Why the conversation between Joe Biden and Vladimir Putin would worry China

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Biden and Putin agreed to explore strategic stability discussions on a range of arms control and emerging security issues

US President Joe Biden’s unexpected outreach to his Russian counterpart Vladimir Putin to extend the New Strategic Arms Reduction Treaty (START) by another five years have triggered faint pangs of anxiety in China.

During the telephonic conversation on Tuesday, the two leaders essentially prevented arms control—agreements to limit the number of atomic weapons and their delivery systems in their arsenals--from going into free fall.

Signed in 2010, New START is one of last major arms reduction treaties signed since the end of the Cold War. The treaty calls to cut in half the maximum number of strategic nuclear missiles, bombers and launchers that Washington and Moscow can maintain in their reserves at any given time.

Negotiations to renew the deal, which expires on February 5, with former President Donald Trump’s White House had stalled, supposedly after Washington insisted on significant changes to the pact. The logjam triggered deep anxiety, for if the treaty were to expire, it would remove the last remaining lid on the world's two largest nuclear arsenals, opening up the possibility of a new unbridled nuclear arms race.

The draft text of the deal reveals that Moscow and Washington had “agreed in principle” to preserve the New START, without placing any conditions for extending the treaty by five years. extension.

The formal extension of the deal is bad news for China. Once US and Russia agree to limit their strategic arsenal, it is only natural that they would jointly want to impose restraints on Chinese nuclear weapons, strategic missiles and bombers, to prevent a nuclear imbalance from emerging again.

The Chinese have been averse to any trilateral deal that would limit the size of their nuclear arsenal, which they justify as necessary to maintain in order to deter a vastly superior US from launching an attack.

China is estimated to have 320 nuclear warheads in its arsenal as of 2020. Both the US and Russia are likely to be especially concerned by its long range Intercontinental Ballistic Missiles (ICBM), which include DF-41, DF-31A, DF-31B among others.

Unsurprisingly, the Chinese foreign ministry spokesperson on Wednesday, in response to a query, signalled that the renewal of the pact by Russia and the US would not impact China. “…The country with the largest nuclear arsenal, the United States and Russia still account for more than 90 per cent of the world's nuclear weapons. The two sides should, in accordance with international consensus, earnestly fulfil their special and priority responsibilities for nuclear disarmament, further substantially reduce their nuclear arsenals…” the Chinese foreign ministry said.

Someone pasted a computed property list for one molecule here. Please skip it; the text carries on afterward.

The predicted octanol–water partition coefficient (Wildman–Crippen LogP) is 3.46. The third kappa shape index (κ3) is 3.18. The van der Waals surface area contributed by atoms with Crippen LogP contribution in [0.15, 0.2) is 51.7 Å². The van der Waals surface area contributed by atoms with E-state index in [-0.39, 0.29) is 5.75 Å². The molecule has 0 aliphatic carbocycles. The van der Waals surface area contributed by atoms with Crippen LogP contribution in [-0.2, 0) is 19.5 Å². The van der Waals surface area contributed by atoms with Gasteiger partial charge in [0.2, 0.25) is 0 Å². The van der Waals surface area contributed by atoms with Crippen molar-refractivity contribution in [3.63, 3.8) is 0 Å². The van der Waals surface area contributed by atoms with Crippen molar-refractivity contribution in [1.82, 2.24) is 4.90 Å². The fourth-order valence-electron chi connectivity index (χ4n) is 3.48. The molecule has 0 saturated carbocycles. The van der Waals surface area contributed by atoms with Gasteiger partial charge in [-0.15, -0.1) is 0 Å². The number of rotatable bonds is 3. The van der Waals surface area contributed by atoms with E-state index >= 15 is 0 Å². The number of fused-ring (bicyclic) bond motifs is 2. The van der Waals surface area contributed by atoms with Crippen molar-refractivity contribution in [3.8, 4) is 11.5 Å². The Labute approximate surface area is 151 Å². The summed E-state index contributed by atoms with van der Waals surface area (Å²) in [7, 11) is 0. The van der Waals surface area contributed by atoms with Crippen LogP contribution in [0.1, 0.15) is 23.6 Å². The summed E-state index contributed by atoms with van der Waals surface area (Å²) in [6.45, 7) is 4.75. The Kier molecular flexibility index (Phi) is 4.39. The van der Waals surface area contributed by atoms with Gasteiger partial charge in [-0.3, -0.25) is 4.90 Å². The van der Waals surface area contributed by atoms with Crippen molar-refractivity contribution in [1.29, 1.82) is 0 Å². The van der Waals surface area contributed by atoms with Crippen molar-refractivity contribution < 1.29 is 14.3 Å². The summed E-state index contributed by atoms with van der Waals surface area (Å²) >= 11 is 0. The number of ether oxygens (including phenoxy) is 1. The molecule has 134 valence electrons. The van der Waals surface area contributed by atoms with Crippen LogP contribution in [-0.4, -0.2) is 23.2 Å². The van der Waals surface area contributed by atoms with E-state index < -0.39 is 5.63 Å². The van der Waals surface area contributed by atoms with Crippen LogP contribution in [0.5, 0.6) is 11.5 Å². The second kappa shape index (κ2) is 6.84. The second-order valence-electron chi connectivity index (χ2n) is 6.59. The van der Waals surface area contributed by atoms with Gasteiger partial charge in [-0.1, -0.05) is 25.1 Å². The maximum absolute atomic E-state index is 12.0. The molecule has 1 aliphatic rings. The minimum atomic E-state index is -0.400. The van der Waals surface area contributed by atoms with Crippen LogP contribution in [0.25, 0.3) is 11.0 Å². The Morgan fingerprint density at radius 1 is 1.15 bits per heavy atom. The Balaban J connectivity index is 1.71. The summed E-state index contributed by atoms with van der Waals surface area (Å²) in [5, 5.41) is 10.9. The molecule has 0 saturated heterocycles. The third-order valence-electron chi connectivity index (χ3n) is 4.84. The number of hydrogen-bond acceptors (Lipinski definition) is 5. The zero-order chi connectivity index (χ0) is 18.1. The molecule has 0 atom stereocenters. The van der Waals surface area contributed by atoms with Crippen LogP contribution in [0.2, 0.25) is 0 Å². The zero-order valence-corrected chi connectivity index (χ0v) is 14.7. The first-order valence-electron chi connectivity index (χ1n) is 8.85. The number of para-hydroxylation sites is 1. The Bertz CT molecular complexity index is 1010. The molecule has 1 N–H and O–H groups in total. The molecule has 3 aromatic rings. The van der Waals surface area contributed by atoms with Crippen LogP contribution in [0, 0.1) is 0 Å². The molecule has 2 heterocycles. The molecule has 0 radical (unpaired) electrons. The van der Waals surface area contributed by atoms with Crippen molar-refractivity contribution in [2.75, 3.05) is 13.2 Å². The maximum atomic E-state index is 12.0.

While China and Russia have been demonstrating their special relationship, especially after fresh sanctions were imposed on Moscow following the Ukraine civil war, and the merger of Crimea with Russia, China and Russia have a deep history of mistrust. The late Chairman Mao Zedong, founder of the People’s Republic of China (PRC) had once famously described the former Soviet Union as a “social imperialist”. The relationship between the two countries during the Cold War phase deteriorated so much that the two fought a brief war on the banks of the Ussuri river in 1969.  The bitter memories of the incident and preceding events have been deeply embedded in the archival memory of both Beijing and Moscow.

The Chinese are also fully aware that US strategic thinkers close to the democratic party, especially the late Zbigniew Brzezinski, a former national security adviser to President Jimmy Carter, who also had former President Barack Obama’s ear, had been a strong advocate of preventing a Russia-China alliance in Eurasia. Consequently, since former President Richard Nixon’s famous visit to Beijing in 1972, Washington ensured that China remained a quasi-ally, while Russia was driven into isolation. But with China emerging as a bigger threat in the Xi Jinping era, a US strategic outreach to Russia to breach Moscow-Beijing ties would make perfect geopolitical sense.

In tune with the demands of their domestic constituencies, both Putin and Biden talked tough about their telephonic conversation. A Kremlin readout of the exchange said that the dialogue was “frank and business-like.”

The presidential conversation notwithstanding, the White House described ties with Russia as “adversarial”. “The president has long been clear that the New START treaty is in the national security interest of the United States, and this extension makes even more sense when the relationship with Russia is adversarial, as it is at this time,” the new White House press secretary, Jen Psak told reporters.

The Chinese should also be concerned that after Tuesday’s conversation, a US-Russia dialogue process is likely to commence. “The two presidents agreed to maintain transparent and consistent communication going forward,” a White House readout of the conversation said.

It also pointed out that the two leaders “agreed to explore strategic stability discussions on a range of arms control and emerging security issues”—widely seen as opening for including Chinese atomic arsenal to ensure global nuclear balance of power.